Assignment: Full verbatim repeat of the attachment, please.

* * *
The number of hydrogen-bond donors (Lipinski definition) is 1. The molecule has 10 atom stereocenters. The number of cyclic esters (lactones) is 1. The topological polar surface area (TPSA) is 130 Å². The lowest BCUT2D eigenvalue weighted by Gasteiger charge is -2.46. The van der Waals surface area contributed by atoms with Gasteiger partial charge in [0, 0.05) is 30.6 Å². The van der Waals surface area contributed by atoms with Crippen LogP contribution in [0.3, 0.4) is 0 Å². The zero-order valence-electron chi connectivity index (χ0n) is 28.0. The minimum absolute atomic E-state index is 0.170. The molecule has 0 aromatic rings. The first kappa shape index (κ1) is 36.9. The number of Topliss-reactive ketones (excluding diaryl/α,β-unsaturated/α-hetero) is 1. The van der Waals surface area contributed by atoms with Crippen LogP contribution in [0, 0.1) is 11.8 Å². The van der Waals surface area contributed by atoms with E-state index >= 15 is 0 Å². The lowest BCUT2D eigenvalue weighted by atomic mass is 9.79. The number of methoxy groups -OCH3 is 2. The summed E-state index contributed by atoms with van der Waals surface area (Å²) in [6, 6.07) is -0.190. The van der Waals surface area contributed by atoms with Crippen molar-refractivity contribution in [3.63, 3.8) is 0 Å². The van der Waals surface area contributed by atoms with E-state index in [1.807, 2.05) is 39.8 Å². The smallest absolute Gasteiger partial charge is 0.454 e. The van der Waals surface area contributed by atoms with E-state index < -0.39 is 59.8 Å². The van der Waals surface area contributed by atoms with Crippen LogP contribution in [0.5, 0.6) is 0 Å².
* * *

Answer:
The number of hydrogen-bond donors (Lipinski definition) is 1. The molecule has 10 atom stereocenters. The number of cyclic esters (lactones) is 1. The topological polar surface area (TPSA) is 130 Å². The lowest BCUT2D eigenvalue weighted by Gasteiger charge is -2.46. The van der Waals surface area contributed by atoms with Gasteiger partial charge in [0, 0.05) is 30.6 Å². The van der Waals surface area contributed by atoms with Crippen LogP contribution in [0.3, 0.4) is 0 Å². The zero-order valence-electron chi connectivity index (χ0n) is 28.0. The minimum absolute atomic E-state index is 0.170. The molecule has 0 aromatic rings. The first kappa shape index (κ1) is 36.9. The number of Topliss-reactive ketones (excluding diaryl/α,β-unsaturated/α-hetero) is 1. The van der Waals surface area contributed by atoms with Crippen LogP contribution in [0, 0.1) is 11.8 Å². The van der Waals surface area contributed by atoms with E-state index >= 15 is 0 Å². The lowest BCUT2D eigenvalue weighted by atomic mass is 9.79. The number of methoxy groups -OCH3 is 2. The summed E-state index contributed by atoms with van der Waals surface area (Å²) in [6, 6.07) is -0.190. The van der Waals surface area contributed by atoms with Crippen molar-refractivity contribution in [3.63, 3.8) is 0 Å². The van der Waals surface area contributed by atoms with E-state index in [1.807, 2.05) is 39.8 Å². The smallest absolute Gasteiger partial charge is 0.454 e. The van der Waals surface area contributed by atoms with E-state index < -0.39 is 59.8 Å². The van der Waals surface area contributed by atoms with Crippen LogP contribution in [0.5, 0.6) is 0 Å².